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Monday, August 16, 2010

Fundamental Analysis: Measuring Safety

To measure the safety of a company, we use the debt to equity ratio (D/E). 

Debt to equity ratio is a financial ratio indicating the relative proportion of equity and debt used to finance a company's assets. This ratio is also known as Risk or Gearing. It is equal to total debt divided by shareholders' equity. The two components of debt and equity are often taken from the firm's balance sheet, but the ratio may also be calculated using market values for both, if the company's debt and equity are publicly traded, or using a combination of book value for debt and market value for equity.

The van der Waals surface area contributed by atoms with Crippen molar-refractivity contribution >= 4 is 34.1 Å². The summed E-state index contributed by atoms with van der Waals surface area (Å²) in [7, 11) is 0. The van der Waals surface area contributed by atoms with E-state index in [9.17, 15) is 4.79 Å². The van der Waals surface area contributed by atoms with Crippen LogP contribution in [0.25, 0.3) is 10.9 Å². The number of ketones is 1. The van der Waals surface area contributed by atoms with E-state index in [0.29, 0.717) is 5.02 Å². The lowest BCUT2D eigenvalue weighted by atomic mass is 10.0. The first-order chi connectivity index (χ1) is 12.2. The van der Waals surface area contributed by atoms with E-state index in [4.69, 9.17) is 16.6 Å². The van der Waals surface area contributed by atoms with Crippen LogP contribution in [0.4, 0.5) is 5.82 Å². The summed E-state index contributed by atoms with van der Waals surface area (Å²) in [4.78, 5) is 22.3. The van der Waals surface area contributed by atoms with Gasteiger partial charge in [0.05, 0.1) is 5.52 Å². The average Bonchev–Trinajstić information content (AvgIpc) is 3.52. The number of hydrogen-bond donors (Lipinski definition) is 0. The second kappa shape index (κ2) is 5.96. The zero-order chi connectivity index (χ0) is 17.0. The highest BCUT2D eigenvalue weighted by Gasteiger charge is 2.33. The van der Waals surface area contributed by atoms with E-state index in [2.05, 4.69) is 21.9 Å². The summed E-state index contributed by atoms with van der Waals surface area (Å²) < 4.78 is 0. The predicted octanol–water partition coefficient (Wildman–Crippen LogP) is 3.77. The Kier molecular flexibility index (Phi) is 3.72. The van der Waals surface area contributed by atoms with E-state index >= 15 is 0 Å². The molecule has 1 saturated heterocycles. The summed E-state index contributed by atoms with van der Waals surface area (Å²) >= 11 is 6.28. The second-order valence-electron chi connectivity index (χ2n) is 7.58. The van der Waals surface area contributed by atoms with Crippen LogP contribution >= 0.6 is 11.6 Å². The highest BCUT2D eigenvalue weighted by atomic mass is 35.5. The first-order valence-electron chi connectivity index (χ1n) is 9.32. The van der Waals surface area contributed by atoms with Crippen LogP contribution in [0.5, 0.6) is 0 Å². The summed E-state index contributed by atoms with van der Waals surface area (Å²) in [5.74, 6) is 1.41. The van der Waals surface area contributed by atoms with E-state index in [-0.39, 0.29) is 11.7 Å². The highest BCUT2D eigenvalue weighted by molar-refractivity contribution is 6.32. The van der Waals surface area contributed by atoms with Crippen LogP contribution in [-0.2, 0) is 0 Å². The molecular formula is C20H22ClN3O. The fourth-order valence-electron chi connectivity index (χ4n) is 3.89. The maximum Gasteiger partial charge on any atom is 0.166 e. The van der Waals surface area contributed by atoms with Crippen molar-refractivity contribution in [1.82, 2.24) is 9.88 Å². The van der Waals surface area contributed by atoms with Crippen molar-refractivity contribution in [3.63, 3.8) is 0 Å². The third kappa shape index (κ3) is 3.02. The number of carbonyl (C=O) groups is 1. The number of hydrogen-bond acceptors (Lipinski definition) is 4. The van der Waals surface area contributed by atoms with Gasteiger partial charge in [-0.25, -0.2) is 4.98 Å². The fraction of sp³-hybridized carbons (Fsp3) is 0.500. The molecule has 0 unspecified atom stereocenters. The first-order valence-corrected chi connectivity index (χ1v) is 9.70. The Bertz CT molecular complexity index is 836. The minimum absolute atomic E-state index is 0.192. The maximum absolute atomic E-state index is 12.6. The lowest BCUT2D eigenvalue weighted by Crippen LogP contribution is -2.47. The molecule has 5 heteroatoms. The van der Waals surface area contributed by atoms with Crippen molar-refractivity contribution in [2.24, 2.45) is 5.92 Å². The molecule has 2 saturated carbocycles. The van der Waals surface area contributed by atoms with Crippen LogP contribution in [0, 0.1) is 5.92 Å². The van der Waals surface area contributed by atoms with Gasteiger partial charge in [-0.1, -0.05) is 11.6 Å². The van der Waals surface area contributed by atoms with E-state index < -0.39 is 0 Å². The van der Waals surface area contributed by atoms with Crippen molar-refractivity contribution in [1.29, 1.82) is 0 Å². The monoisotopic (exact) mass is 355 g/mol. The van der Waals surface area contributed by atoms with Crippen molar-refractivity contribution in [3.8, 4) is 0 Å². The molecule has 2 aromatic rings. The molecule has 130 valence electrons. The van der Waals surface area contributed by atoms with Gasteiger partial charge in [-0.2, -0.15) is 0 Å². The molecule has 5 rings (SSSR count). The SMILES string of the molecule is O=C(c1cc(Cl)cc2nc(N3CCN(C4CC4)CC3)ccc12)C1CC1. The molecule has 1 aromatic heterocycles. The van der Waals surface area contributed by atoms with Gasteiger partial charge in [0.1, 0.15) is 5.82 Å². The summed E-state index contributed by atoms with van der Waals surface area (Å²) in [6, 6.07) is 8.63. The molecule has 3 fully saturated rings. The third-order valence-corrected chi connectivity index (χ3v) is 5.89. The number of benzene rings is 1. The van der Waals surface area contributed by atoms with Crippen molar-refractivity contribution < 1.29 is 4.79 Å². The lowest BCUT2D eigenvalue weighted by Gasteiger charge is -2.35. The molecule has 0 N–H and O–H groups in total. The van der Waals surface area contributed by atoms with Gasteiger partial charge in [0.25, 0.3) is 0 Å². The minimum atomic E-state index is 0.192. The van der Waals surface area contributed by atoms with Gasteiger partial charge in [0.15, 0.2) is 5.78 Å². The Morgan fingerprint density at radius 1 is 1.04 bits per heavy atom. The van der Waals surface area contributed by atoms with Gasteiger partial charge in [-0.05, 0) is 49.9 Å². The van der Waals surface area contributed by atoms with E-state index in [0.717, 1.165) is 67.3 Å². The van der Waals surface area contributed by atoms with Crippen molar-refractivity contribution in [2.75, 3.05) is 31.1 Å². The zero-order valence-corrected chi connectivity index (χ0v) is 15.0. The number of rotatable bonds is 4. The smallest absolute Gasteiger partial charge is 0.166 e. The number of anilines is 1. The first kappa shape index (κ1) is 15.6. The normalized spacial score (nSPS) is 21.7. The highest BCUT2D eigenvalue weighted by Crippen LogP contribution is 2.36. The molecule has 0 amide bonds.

A high debt/equity ratio generally means that a company has been aggressive in financing its growth with debt. This can result in volatile earnings as the result of interest expense. If a lot of debt is used to finance increased operations, the company could potentially generate more earnings. If this earnings is greater than the debt cost (interest), then the shareholders will benefit. However, if the cost of this debt outweigh the return that the company generates on the debt through investment and business activities, the company can go bankrupt.

The debt/equity ratio depends on the industry in which the company operates. For example, capital-intensive industries such as auto manufacturing tend to have a debt/equity ratio above 2, while personal computer companies have a debt/equity of under 0.5.